This changed provided two main benefits. First, site visitors gained a better, easier experience for finding content valuable to them. And secondly, the team behind the site gained a better method for packaging and presenting the valuable content that they had created – while gaining visibility into content gaps that they still needed to fill.
With clearly defined sections, you can see which areas you have enough content for and buckets that need more content. That makes it easier to develop a content plan and work with your subject matter experts to create new material to maintain and enrich engagement on your site.
Plus, clean, clear taxonomy can help you draw new visitors to the website. Search engines prefer websites that have defined structures – grouping content that shares the same topic or has a clear relationship to each other - see how the taxonomy works on Team Run Smart.
Get a Manager
Of course, producing quality content is work. Hard, but rewarding, work.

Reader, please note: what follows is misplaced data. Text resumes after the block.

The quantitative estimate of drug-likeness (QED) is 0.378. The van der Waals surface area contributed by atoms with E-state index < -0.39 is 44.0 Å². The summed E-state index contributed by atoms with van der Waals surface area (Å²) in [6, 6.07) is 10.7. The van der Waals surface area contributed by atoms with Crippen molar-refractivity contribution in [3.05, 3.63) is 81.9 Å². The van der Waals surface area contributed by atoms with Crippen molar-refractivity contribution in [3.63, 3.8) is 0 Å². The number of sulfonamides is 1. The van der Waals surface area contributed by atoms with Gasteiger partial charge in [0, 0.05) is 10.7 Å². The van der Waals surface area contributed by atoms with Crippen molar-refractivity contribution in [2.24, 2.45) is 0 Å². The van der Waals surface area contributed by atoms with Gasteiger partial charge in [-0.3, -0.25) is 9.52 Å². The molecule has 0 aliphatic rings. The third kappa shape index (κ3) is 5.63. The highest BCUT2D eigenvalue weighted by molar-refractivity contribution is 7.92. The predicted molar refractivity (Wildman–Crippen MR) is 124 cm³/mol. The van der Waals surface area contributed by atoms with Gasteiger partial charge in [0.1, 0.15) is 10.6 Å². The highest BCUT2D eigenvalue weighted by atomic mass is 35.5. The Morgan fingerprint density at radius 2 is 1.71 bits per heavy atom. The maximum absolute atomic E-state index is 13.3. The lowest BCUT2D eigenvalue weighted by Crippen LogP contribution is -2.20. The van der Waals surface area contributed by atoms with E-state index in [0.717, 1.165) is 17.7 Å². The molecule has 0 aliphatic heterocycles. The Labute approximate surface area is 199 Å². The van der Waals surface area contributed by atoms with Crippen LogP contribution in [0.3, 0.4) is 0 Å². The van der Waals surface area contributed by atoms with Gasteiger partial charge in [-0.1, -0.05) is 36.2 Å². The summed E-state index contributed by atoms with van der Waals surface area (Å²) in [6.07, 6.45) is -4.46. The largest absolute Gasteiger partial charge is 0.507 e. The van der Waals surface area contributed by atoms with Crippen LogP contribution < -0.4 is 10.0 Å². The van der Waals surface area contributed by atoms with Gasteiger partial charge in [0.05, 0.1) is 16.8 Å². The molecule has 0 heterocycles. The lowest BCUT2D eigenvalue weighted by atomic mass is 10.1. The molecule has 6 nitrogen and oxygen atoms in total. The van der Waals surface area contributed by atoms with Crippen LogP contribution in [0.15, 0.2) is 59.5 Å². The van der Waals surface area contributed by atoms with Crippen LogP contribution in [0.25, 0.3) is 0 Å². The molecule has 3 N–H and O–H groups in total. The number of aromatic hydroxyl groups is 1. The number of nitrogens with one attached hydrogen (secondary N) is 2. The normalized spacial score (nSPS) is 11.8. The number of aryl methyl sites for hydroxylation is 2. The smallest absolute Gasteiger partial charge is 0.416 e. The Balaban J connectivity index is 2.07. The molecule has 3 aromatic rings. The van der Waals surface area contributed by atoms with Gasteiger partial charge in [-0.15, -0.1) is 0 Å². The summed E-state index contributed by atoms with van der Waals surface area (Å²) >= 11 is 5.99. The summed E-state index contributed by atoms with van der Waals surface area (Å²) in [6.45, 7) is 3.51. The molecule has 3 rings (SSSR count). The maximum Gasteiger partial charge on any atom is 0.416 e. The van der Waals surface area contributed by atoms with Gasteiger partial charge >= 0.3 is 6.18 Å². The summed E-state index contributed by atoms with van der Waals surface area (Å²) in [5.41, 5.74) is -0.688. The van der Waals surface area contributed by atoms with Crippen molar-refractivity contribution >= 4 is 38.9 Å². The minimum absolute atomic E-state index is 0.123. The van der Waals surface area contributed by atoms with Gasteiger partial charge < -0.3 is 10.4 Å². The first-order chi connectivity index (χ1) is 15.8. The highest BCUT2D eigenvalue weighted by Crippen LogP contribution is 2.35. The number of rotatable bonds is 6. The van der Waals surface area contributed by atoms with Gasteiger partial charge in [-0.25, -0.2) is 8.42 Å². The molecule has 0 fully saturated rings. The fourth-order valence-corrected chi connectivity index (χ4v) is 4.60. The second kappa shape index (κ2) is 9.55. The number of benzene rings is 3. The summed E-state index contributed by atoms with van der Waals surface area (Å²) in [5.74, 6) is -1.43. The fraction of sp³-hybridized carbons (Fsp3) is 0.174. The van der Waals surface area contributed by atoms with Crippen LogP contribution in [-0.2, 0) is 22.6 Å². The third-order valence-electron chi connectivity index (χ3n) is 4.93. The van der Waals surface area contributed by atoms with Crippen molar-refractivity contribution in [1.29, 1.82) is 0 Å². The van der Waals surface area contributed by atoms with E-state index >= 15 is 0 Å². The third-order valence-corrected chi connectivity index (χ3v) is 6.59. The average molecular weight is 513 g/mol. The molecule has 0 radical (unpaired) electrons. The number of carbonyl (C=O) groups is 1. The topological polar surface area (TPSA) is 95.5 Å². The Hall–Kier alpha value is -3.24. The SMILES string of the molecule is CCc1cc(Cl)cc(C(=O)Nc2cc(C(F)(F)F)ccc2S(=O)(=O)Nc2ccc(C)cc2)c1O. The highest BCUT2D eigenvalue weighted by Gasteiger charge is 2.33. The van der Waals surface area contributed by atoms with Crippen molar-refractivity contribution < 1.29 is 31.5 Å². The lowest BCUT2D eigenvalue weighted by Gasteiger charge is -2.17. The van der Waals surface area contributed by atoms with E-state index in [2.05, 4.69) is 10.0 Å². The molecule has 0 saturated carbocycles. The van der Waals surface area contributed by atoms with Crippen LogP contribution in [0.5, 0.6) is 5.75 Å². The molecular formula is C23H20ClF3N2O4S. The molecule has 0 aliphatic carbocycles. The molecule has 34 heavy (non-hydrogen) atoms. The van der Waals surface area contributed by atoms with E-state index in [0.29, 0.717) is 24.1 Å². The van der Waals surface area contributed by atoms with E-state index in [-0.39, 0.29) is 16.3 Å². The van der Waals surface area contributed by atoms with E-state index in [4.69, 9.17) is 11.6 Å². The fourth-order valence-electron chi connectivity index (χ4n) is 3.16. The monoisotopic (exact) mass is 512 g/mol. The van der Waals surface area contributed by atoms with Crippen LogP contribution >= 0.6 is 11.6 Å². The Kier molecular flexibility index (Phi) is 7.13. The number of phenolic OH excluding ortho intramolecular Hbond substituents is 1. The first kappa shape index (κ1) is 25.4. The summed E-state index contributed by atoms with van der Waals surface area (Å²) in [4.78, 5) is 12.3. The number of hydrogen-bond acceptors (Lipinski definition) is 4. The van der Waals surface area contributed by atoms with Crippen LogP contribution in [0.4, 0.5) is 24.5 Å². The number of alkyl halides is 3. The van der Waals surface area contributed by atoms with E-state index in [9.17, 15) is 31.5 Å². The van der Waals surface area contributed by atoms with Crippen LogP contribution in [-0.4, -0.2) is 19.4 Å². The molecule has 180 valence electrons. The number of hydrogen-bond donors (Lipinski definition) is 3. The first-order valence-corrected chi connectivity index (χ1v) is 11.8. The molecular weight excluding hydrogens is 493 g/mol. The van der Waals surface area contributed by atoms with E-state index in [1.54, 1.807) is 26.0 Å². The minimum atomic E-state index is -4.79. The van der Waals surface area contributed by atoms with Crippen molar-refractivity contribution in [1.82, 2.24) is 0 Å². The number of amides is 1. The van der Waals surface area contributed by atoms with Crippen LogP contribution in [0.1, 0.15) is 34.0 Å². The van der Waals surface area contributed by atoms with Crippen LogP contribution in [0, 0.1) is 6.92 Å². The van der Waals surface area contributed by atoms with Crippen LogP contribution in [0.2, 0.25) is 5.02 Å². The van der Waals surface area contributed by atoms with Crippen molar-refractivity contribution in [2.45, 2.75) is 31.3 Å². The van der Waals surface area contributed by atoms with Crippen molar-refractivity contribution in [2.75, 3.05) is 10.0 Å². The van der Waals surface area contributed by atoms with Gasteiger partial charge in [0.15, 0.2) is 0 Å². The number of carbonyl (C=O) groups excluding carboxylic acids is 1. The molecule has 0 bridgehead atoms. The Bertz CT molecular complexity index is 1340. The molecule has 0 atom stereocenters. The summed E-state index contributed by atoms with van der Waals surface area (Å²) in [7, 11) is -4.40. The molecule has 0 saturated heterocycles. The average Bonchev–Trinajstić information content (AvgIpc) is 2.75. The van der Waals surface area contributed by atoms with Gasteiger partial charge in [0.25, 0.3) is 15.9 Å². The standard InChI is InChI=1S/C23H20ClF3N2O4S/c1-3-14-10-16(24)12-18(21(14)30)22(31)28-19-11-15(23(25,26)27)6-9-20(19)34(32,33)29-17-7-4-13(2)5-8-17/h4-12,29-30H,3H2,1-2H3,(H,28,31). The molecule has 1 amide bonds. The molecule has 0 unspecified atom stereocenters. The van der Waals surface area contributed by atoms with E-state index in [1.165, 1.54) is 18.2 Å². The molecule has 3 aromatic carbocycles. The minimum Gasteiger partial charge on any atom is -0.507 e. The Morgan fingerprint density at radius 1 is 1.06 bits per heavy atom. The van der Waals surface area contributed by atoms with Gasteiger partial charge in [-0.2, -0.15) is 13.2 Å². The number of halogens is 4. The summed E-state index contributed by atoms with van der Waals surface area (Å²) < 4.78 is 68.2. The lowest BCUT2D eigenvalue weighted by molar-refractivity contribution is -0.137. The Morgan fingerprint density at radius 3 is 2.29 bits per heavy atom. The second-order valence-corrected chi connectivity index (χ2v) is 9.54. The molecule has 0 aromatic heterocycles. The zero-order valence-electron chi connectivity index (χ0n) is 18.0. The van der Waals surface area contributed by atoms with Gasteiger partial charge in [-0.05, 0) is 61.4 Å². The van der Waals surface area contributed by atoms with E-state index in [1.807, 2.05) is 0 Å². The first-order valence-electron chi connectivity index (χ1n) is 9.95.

Even if most of the content on your platform is user-generated content (UGC), you will still need a talented editorial manager to manage it. This person must think like a publisher – always searching for ways to deliver content that propels engagement.
While the criteria for the perfect candidate depends on your program, here are some factors to consider when searching for the right candidate.
What are some common tasks you should expect this person to do?
Manage the editorial process – from idea generation to publication
Develop an editorial plan and calendar
Oversee a team of writers (freelance or internal)
Identify potential themes and campaigns
Interact with community members
Source user-generated content
What skills and traits should you look for?
Strong writing and editing
Customer service/account management
Familiarity with your industry and audience
And if you are in a technical industry or expect them to conduct interviews with subject matter experts, possessing an ability to synthesize information is a plus.
Overall, a great editorial manager will discover what makes your audience tick and continue to develop those connections through their work.
Always Consider Your Audience
Effective online engagement programs always choose channels, tools, and technology that their customer base will use. In other words, meet your customers where they are.